Opinion: Property managers are seeing a lot of growth in this year.

Although the real estate industry focuses primarily on sales, I believe that this year will change the conversation. Property managers and investors have faced COVID-19, among many other challenges in recent years.
Although the pandemic didn’t completely destroy the rental market, it did raise some questions. The most important being “How do you keep properties without income?”
Property managers had to navigate this territory, which was unfamiliar territory. They had to learn how they could help tenants get new government aid programs and assist investors with eviction moratoriums. It was a delicate balance act that required skill, and the conversation was focused only on the challenges facing investors.
The rental market was corrected as soon as the eviction moratoriums were lifted.
As landlords tried to replace lost revenue or improve cash flow, good tenants started to suffer from large rent increases. This was a relief for those landlords who were reluctant to let go of the market in 2005, but it also made the conversation more favorable to the “greedy landlords”.
The housing market started to boom and the rental market stabilized. All those landlords who were reluctant to rent their properties had an escape route. Portfolios began to shrink and new rental listings became difficult to find. Property managers found this very troubling.
We are heading into a year of property management growth
Today we are witnessing a slight decline in housing prices. I believe this is a good year for property management growth. Sellers are considering rental income as an alternative to the current “new normal” for most rental rate.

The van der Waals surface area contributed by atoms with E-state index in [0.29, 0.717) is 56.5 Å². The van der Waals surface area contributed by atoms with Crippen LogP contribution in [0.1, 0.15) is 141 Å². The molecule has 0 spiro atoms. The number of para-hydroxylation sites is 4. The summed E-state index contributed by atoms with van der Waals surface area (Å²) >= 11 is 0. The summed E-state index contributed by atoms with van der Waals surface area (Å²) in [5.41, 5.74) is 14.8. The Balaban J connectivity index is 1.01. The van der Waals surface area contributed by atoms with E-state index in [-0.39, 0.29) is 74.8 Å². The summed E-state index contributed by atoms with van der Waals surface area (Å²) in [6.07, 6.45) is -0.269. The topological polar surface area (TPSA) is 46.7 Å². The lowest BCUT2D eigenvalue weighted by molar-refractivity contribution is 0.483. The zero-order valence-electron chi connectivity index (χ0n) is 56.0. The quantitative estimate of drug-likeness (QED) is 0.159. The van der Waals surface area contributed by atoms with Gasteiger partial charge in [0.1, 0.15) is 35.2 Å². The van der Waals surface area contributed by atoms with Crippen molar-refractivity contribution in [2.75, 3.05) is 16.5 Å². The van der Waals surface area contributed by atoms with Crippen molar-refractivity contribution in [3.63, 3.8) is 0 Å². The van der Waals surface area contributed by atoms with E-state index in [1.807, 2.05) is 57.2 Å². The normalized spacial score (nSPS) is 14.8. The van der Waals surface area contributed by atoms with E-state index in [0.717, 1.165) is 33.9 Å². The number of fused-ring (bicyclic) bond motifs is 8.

Recent conversations with active property managers were very positive. Many landlords are relieved that those who were on the fence about selling or re-renting now prefer the latter. They are also receiving more leads from agents and getting referrals from them — the best sign yet of a strong rental rebound.
The conversation about vacation rentals is changing
It seems that the Airbnb conversation is changing. COVID has brought vacation rentals to a new level. Buyers saw potential in offering a safe and peaceful place to vacation. As the spotlight began to shine on the benefits of vacation rentals for quiet neighborhoods, regulations and community rules started to oppose this type of activity.
The trend is towards a safer, 30-day-per-year rental. It is also quite costly to design a well-equipped vacation rental. With high start-up costs, and the expected vacancies, many buyers find it difficult to generate positive cash flow.
The challenges within
Long-standing property managers are now discussing the internal challenges. Agents who are not prepared for market shifts can find themselves in a losing situation and resort to property management to supplement their income. Property management is not for the inexperienced. The potential liability far outweighs the potential income.
This is not a side hustle.
Tenant protections will be a major issue for the industry. We don’t know the details of rental registries, whether protected income legislation will be passed or if a legal-council for tenants facing eviction will become a reality.
These topics and others will contribute to the ongoing conversation about the future of the rental sector. It is evident that education and skill will be key to investor friendliness.
Kathy Gaspari is Director, Property Management at Berkshire Hathaway HomeServices Florida Properties Group.